Tuesday, 3 September 2013

When obesity prophecies fail

Remember this policy-based doom-mongering from 2011?

'Tax unhealthy foods or half will be obese by 2030'

Ministers should tax unhealthy foods, experts urge today, as they warn that nearly half of all adults in Britain will be obese by 2030

In the end, the government didn't tax 'unhealthy' foods. Instead they worked with industry on a voluntary agreement that the public health authoritarians hated. Most of those authoritarians have subsequently thrown their toys out of the pram and stormed out of the room.

So what happened next? Did obesity rates continue to spiral? Are we still on course for having a male obesity rate of 48 per cent in 17 years time?

Er, not quite...

Britons have stopped getting fatter

Adults in Britain have stopped getting fatter after years of rising obesity rates, a new study has shown.

The study that has inspired this headline is only catching up with what the rest of us noticed a while ago—that rates of obesity in Britain started levelling off ten years ago. The "half will be obese by 2030" prediction came from a 2011 study in The Lancet which ignored the trend of recent years to produce a policy-based prediction that never looked credible.

The central claim of that study (which I wrote about at the time) was that 48 per cent of men would be obese by 2030. But if one looks at the male obesity rate in England since the turn of the millennium (below), nothing in the current trend suggests that obesity will rise to anything like that level (the female obesity rate shows a similar picture).

The trick The Lancet pulled was to extrapolate from the data of the 1980s and 1990s—when the obesity rate undoubtedly did rise significantly—while ignoring the current trend which is nearly flat since 2000 and completely flat since 2006.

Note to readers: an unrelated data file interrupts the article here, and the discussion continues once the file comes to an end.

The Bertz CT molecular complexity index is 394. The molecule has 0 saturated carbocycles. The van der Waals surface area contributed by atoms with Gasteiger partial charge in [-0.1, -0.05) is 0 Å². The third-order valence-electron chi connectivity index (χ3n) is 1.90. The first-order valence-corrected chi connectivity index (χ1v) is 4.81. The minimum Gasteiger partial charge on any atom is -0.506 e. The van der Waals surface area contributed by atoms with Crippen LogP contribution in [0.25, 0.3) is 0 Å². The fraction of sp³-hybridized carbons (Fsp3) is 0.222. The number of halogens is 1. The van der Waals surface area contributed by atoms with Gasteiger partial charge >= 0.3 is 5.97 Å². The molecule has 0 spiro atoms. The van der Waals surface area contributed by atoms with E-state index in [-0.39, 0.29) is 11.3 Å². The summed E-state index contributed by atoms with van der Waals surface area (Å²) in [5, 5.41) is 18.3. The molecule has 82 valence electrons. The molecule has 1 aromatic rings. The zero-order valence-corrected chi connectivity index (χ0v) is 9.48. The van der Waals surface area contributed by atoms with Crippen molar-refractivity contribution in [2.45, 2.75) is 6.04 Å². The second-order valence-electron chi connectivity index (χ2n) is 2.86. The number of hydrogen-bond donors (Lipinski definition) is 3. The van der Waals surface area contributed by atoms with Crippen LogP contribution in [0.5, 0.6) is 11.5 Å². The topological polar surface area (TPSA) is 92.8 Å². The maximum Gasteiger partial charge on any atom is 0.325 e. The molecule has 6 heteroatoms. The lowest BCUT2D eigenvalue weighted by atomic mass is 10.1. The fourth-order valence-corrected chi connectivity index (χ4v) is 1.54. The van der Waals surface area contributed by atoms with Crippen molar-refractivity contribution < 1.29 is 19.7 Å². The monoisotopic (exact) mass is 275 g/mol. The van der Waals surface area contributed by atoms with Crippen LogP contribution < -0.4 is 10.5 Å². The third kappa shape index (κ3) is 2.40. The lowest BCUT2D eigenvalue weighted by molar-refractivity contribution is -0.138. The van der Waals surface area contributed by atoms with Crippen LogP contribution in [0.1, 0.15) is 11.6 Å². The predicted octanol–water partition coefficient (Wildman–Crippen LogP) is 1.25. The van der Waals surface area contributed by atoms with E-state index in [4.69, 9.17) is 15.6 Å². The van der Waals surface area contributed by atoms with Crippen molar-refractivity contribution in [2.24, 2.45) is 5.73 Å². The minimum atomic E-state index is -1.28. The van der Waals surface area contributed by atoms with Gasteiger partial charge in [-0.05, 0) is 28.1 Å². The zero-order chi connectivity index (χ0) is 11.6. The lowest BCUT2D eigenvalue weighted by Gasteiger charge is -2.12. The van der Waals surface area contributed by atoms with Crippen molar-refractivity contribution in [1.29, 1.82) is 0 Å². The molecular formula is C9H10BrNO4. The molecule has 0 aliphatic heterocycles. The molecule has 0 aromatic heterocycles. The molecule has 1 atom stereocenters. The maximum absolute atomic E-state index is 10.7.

There is, in any case, no reason to assume that obesity rates will rise in a linear way, but even if there was, there's no reason to think that historic data are a better guide than recent data.

Although it's too early to say for sure, The Lancet's prediction looks like being just another in a long line of vastly inaccurate obesity forecasts which are quietly forgotten when prophecy fails. Back in 2006, for example, it was predicted that 33 per cent of men would be obese by 2010. Currently, the male obesity rate is 23.6 per cent—which is exactly what it was in 2006. It's going to have to double in the next 17 years for The Lancet prediction to be correct. Considering that the rate has increased by just 2.6 percentage points since 2000—and by zero since 2006—that seems a tad unlikely.

For more appalling obesity predictions, see this old post.


Fredrik Eich said...

Well, smoking prevalence stalled five years ago! Must have some effect.

Jean Granville said...

Just redefine obesity and the prediction will prove correct.
And yes, I'd be curious to confront smoking rates and obesity rates. Some kind of reversed correlation would't be surprising.

Christopher Snowdon said...

I haven't plotted obesity against smoking prevalence but there's no doubt that nonsmokers weigh more than smokers on average.


Ivan D said...

Klim McPherson lectured Statistics at Oxford so we might expect better accuracy from him.

He does like to bash industry from his ivory tower and I suspect that his calls for punitive measures stem from his personal politics.